Although widely associated with the Pictures Generation of the 1980s, Prince has always remained an outlier amongst his contemporaries, standing out for the distinctive coolness of his work. Whilst many of the appropriators of his generation were inspired by postmodern theories on authenticity and originality, Prince’s work continuously re-conceptualizes found imagery, focusing specifically on the underpinnings of the American identity: fashion, women, sex, cars, gangs, motorbikes and lowbrow American humor, to uniquely characterize his conceptual practice. Following his canonic series of Cowboy photographs from the early 1980s, an iconic selection of re-appropriated images from the Marlboro Men cigarette campaign, Prince pivoted, finding a new subject matter, the jokes. As Prince describes, “I found the subject matter, which was the jokes. Before that, I wanted to paint but I didn’t know what to paint. The subject comes first, the medium second” (the artist in an interview with Karen Rosenberg, New York Magazine, 2 May 2005).
Keeping in line with the found imagery that he used for his photographs, the jokes were extracted from the popular press, revealing Prince's avid fascination for the low-brow and the kitsch in a novel way. He explained, “Beginning the jokes was like starting all over. I didn’t know what I was doing. At the time artists were casting sculptures in bronze, making huge paintings, talking about prices and clothes and cars and spending vast amounts of money. So I wrote jokes on little pieces of paper and sold them for $10 each” (the artist in Exh. Cat., New York, Solomon R. Guggenheim Museum, Richard Prince: Spiritual America, 2007, p. 37). The corny gags were a natural continuation of Prince's interest in generic advertisements, only, now, his strategy and process was reversed. While in his photographs of Cowboys the sentiment of the image was radically altered by removing the branding and text, here, by contrast, the image gave way, elevating the text as the focus. What remained were a series of condensed, resized and repurposed one-liners, blazingly illuminated against their individual chromatic backgrounds.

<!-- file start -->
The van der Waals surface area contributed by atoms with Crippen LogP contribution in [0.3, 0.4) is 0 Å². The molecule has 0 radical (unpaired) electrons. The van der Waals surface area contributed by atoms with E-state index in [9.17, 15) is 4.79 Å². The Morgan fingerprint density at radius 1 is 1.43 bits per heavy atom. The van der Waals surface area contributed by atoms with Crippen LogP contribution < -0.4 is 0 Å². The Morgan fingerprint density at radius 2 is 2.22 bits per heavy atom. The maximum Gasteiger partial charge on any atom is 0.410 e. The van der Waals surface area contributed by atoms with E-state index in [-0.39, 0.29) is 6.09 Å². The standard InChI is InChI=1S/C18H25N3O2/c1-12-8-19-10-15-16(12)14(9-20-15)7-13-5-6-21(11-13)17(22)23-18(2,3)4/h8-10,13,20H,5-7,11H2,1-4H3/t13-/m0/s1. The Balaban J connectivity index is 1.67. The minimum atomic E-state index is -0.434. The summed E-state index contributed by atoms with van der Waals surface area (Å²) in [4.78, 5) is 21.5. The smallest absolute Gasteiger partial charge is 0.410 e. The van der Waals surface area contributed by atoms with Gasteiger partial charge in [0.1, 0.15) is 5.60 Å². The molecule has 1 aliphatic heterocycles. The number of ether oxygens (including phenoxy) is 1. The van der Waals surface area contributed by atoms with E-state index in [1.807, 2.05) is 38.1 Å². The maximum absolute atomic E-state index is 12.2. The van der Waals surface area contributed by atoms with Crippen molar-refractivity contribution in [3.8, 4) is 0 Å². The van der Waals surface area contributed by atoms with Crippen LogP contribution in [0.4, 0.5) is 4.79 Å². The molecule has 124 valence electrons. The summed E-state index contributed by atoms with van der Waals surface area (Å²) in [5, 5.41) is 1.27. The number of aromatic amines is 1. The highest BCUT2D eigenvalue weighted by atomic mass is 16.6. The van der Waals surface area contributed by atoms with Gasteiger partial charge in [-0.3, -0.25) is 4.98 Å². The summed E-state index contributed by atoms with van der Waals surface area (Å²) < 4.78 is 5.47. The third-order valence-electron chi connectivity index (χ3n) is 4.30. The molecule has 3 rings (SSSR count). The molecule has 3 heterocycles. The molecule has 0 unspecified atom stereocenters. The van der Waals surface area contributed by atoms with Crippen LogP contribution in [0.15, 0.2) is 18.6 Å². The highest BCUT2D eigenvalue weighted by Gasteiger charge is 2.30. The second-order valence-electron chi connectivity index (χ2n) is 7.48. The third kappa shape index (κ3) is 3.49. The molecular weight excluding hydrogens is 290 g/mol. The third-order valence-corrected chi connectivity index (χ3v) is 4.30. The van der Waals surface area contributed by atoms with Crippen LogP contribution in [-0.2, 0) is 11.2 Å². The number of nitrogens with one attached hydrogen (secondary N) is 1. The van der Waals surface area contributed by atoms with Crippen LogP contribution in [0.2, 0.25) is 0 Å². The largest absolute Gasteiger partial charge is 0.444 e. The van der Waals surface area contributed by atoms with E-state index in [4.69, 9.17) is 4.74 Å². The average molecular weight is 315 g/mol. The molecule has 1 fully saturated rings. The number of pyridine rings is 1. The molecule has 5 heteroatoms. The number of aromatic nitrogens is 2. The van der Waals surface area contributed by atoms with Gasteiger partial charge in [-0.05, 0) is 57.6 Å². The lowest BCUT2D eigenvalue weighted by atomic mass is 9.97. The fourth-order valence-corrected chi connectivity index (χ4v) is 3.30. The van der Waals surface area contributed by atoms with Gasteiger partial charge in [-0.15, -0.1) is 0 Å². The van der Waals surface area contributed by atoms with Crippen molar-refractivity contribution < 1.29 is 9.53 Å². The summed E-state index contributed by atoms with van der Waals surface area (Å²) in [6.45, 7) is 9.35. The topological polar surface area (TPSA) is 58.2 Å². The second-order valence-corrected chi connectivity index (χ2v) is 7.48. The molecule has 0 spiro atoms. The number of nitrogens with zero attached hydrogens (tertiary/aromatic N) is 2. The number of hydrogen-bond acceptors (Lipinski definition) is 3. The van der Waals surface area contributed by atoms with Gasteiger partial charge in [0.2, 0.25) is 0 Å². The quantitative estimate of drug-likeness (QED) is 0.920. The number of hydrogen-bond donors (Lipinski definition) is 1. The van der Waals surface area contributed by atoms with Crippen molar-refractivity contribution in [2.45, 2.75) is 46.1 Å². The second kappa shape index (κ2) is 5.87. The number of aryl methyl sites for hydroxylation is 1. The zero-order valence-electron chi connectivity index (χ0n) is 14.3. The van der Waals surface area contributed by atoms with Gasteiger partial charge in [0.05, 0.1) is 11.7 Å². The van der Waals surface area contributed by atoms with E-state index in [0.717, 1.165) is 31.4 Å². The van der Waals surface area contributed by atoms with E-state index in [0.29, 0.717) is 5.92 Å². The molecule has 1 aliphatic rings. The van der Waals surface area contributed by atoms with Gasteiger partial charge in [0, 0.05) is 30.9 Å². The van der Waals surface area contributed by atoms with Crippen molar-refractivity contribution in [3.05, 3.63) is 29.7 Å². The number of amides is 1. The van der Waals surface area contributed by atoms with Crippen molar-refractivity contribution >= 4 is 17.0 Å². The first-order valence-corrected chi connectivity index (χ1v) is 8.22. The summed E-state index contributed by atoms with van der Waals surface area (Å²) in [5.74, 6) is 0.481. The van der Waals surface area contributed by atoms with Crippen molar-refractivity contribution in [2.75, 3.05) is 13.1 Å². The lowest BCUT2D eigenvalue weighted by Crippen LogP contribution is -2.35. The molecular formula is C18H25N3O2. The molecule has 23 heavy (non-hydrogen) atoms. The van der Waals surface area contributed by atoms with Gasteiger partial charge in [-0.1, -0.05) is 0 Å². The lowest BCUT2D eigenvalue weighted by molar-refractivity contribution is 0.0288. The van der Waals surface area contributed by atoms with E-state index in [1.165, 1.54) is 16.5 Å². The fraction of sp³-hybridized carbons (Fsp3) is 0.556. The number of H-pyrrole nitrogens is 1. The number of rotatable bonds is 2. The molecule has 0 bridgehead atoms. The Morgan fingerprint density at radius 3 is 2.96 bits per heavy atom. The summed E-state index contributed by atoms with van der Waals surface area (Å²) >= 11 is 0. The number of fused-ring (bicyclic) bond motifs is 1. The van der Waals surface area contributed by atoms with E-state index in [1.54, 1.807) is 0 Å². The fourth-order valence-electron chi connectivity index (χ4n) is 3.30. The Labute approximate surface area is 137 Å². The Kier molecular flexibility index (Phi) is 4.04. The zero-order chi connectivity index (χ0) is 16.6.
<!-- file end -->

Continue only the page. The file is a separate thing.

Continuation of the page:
Despite their surface-level ostensible simplicity, the choice of these comic one-liners as a new body of work in fact showcased a sophisticated and intellectual summation of the American psyche, all while maintaining Prince’s core practice of appropriation. Submitted for publication by an anonymous writer and selected from the thousands by the editorial committee of a publication, these jokes that entered the public sphere reflected a certain collusion of public taste, desires and prejudices. Just as the New York Times aligns its cartoons with the tenor of the time, these deceptively simple jokes shed light on the cultural epoch of which they are borne. Often mischievous, rapid-fire humor, the banality of Prince's jokes, emancipated from their signifying context, reveal the essence of the American subconscious. At the same time, these unattributed and unascribed puns, quoted without license and represented in a matter-of-fact manner, make a damning indictment of the notions of authorship and originality that the art world holds sacrosanct. In an extension of the Duchampian readymade, Prince's blatant piracy further revolutionizes entrenched ideals of intellectual property. As such, Prince carves out a unique place for himself within the history of art by capturing a cultural sentiment while destabilizing the assumed cultural notions of authorship and ownership.
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